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Key Publications

  • Please visit the Pure Research Information Portal for further information
  • Human-Induced Pluripotent Stem Cells Generate Light Responsive Retinal Organoids with Variable and Nutrient-Dependent Efficiency, Hallam, D., Hilgen, G., Dorgau, B., Zhu, L., Yu, M., Bojic, S., Hewitt, P., Schmitt, M., Uteng, M., Kustermann, S., Steel, D., Nicholds, M., Thomas, R., Treumann, A., Porter, A., Sernagor, E., Armstrong, L., Lako, M. 1 Oct 2018, In: Stem Cells
  • Unsupervised Spike Sorting for Large-Scale, High-Density Multielectrode Arrays, Hilgen, G., Sorbaro, M., Pirmoradian, S., Muthmann, J., Kepiro, I., Ullo, S., Ramirez, C., Puente Encinas, A., Maccione, A., Berdondini, L., Murino, V., Sona, D., Cella Zanacchi, F., Sernagor, E., Hennig, M. 7 Mar 2017, In: Cell Reports
  • Pan-retinal characterisation of Light Responses from Ganglion Cells in the Developing Mouse Retina, Hilgen, G., Pirmoradian, S., Pamplona, D., Kornprobst, P., Cessac, B., Hennig, M., Sernagor, E. Mar 2017, In: Scientific Reports
  • Human iPSC differentiation to retinal organoids in response to IGF1 and BMP4 activation is line- and method-dependent, Chichagova, V., Hilgen, G., Ghareeb, A., Georgiou, M., Carter, M., Sernagor, E., Lako, M., Armstrong, L. 1 Feb 2020, In: Stem Cells
  • Challenges for automated spike sorting: beware of pharmacological manipulations, Hilgen, G. 30 Nov 2019, In: Arxiv
  • Decellularised extracellular matrix-derived peptides from neural retina and retinal pigment epithelium enhance the expression of synaptic markers and light responsiveness of human pluripotent stem cell derived retinal organoids, Dorgau, B., Felemban, M., Hilgen, G., Kiening, M., Zerti, D., Hunt, N., Doherty, M., Whitfield, P., Hallam, D., White, K., Ding, Y., Krasnogor, N., Al-Aama, J., Asfour, H., Sernagor, E., Lako, M. 1 Apr 2019, In: Biomaterials
  • Non-parametric physiological classification of retinal ganglion cells in the mouse retina, Jouty, J., Hilgen, G., Sernagor, E., Hennig, M. 7 Dec 2018, In: Frontiers in Cellular Neuroscience
  • Effects of Touch Location and Intensity on Interneurons of the Leech Local Bend Network, Pirschel, F., Hilgen, G., Kretzberg, J. 1 Dec 2018, In: Scientific Reports
  • Higher network activity induced by tactile compared to electrical stimulation of leech mechanoreceptors, Fathiazar, E., Hilgen, G., Kretzberg, J. 7 Mar 2018, In: Frontiers in Physiology
  • Dampening spontaneous activity improves the light sensitivity and spatial acuity of optogenetic retinal prosthetic responses, Barrett, J., Hilgen, G., Sernagor, E. Dec 2016, In: Scientific Reports

Professional Activity

Qualifications

  • Neurosciences PhD June 07 2012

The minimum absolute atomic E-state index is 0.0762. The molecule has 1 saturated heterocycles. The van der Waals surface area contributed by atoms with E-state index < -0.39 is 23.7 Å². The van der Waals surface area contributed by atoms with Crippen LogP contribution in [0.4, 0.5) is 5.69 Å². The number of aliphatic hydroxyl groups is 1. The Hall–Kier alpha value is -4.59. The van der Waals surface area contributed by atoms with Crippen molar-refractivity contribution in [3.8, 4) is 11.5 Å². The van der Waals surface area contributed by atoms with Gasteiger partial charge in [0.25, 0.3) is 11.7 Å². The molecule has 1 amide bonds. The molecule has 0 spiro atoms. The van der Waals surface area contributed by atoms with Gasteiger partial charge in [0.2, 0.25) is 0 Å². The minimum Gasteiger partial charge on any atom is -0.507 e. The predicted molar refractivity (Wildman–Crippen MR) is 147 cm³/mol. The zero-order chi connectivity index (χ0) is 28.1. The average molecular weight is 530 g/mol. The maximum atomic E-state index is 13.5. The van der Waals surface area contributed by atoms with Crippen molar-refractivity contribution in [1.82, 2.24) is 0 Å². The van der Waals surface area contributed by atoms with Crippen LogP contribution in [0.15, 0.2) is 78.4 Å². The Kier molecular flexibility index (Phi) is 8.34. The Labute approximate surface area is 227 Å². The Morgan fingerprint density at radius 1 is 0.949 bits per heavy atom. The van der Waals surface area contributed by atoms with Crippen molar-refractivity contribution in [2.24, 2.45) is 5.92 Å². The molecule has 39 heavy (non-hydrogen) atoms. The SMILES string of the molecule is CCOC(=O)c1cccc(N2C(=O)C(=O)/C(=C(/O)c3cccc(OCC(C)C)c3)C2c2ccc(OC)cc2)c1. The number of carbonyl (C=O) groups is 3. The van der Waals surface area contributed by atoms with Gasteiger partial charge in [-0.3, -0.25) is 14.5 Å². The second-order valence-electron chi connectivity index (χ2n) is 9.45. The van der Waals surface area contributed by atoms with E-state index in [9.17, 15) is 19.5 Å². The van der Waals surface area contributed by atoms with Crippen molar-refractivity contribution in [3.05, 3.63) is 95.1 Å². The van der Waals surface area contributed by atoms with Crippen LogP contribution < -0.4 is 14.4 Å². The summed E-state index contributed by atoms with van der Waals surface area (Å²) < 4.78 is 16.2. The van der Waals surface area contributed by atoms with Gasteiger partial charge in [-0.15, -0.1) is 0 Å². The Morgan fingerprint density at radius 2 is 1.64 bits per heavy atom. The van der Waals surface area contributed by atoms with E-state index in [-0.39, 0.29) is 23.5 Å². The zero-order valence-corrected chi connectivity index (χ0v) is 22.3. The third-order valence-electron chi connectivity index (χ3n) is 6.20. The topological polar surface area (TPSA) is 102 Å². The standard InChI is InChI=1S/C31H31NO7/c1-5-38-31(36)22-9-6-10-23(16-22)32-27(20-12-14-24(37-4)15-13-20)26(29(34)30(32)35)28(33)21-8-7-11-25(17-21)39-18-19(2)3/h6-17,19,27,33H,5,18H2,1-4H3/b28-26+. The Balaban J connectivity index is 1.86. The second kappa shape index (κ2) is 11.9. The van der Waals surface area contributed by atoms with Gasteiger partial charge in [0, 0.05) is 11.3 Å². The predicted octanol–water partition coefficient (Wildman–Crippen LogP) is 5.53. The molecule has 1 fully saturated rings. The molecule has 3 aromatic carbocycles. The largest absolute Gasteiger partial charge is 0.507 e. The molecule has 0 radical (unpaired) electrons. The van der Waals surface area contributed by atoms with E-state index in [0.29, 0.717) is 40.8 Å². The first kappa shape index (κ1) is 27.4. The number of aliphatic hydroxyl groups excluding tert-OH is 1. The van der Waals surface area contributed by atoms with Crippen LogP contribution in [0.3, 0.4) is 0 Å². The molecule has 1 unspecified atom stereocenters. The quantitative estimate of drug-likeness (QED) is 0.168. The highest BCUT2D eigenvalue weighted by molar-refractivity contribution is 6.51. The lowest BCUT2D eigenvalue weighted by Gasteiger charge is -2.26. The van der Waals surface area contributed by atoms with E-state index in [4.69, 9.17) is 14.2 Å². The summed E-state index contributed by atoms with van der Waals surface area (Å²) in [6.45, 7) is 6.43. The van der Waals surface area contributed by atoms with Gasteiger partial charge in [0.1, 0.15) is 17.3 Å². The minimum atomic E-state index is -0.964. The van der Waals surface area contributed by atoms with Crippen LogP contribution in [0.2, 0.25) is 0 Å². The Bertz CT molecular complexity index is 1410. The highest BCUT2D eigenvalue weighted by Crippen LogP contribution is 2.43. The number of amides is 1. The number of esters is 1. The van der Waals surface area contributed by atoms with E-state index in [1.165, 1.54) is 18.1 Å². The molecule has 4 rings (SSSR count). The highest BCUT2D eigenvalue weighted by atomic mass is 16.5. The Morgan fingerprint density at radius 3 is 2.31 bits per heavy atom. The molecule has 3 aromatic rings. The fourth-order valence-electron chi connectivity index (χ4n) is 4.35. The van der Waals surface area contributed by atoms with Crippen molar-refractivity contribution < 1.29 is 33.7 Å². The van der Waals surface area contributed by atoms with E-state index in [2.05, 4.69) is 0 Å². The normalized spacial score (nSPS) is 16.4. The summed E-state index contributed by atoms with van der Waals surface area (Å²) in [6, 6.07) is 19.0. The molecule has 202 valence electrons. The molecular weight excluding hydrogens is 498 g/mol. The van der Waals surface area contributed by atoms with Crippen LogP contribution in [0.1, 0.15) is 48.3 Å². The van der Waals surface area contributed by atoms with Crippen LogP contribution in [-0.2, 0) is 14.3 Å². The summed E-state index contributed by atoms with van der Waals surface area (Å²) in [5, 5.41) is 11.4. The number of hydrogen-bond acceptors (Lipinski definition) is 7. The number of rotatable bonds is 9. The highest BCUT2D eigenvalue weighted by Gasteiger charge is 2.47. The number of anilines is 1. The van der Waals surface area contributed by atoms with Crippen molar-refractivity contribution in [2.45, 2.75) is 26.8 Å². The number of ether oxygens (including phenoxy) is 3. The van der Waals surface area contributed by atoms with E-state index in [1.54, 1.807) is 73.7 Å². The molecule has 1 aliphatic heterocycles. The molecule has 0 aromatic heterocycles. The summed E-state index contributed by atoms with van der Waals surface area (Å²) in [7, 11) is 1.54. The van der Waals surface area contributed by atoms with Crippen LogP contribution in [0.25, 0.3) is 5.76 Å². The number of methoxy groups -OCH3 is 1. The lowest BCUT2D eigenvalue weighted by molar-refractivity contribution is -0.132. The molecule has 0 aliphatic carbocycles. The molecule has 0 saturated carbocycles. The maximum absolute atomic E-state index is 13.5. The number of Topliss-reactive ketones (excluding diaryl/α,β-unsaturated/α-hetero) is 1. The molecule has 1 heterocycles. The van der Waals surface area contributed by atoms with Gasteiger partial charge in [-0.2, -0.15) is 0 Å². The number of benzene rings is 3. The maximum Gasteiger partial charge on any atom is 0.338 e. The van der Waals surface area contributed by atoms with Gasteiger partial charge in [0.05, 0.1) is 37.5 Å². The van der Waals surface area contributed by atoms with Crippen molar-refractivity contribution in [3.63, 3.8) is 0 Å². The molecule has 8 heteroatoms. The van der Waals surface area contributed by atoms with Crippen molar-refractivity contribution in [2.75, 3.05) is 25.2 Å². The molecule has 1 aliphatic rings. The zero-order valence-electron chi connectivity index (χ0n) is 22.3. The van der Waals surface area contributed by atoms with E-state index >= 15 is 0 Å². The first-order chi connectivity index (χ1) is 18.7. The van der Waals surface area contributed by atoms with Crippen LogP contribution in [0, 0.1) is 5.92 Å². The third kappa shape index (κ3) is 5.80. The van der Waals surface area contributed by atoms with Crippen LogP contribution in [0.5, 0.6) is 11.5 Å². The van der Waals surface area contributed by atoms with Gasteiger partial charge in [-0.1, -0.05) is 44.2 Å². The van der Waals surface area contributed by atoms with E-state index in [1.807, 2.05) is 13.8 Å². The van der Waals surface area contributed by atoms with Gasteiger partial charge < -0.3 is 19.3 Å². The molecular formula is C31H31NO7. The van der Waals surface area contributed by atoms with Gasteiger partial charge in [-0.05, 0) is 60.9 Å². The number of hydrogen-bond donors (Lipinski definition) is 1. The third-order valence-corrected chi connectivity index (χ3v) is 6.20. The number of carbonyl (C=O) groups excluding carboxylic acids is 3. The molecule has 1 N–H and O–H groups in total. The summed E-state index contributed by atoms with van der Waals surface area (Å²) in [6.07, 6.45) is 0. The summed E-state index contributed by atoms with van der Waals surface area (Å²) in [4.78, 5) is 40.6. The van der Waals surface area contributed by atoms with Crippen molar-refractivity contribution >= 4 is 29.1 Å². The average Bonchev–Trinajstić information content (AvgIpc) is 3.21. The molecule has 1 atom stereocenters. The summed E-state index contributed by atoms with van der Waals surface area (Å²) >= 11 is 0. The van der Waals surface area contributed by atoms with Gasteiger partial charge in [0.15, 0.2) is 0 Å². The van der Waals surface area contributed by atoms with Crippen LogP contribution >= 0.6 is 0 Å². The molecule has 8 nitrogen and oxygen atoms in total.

• Full Member Anatomical Society 2018
  • Full Member Physiological Society 2016

Research Themes and Scholarly Interests

Dr Gerrit Hilgen started as a Senior Lecturer at Northumbria University in May 2020. He gained his PhD in 2012 at the University of Oldenburg (Germany) and has been employed since as a Research Fellow in Computational Neuroscience (Prof. Jutta Kretzberg, University of Oldenburg) and as a Research Associate in Retinal Neuroscience (Prof. Evelyne Sernagor, Newcastle University). He is interested in sensory signal processing and neuroanatomy with a focus on the mature and neonatal retina in health and disease and human pluripotent stem cell derived retinal organoids. Dr Hilgen helped to develop UK’s first experimental and analytical framework for light stimulation and simultaneous recording from hundreds to thousands of retinal ganglion cells, investigating various aspects of global retinal network function across the lifespan in mice and retinal organoids in health and disease. All his peer-reviewed publications span several disciplines such as neuroscience, stem cell sciences and neuroinformatics. He has become an expert in a wide range of scientific skills including retinal neuroscience, MEA recordings, scientific computing, retinal anatomy and functional imaging.

At this point of his career, he would like to come full circle, going back to his initial interest in single cells, while harnessing his knowledge about global retinal networks that he has built up over the last years. His long-term ambition is to build up a well-established physiology laboratory that bridges neuroscience, molecular biology and neuroinformatics to investigate developing and mature global networks in retinas and retinal organoids, as well as in health and disease.

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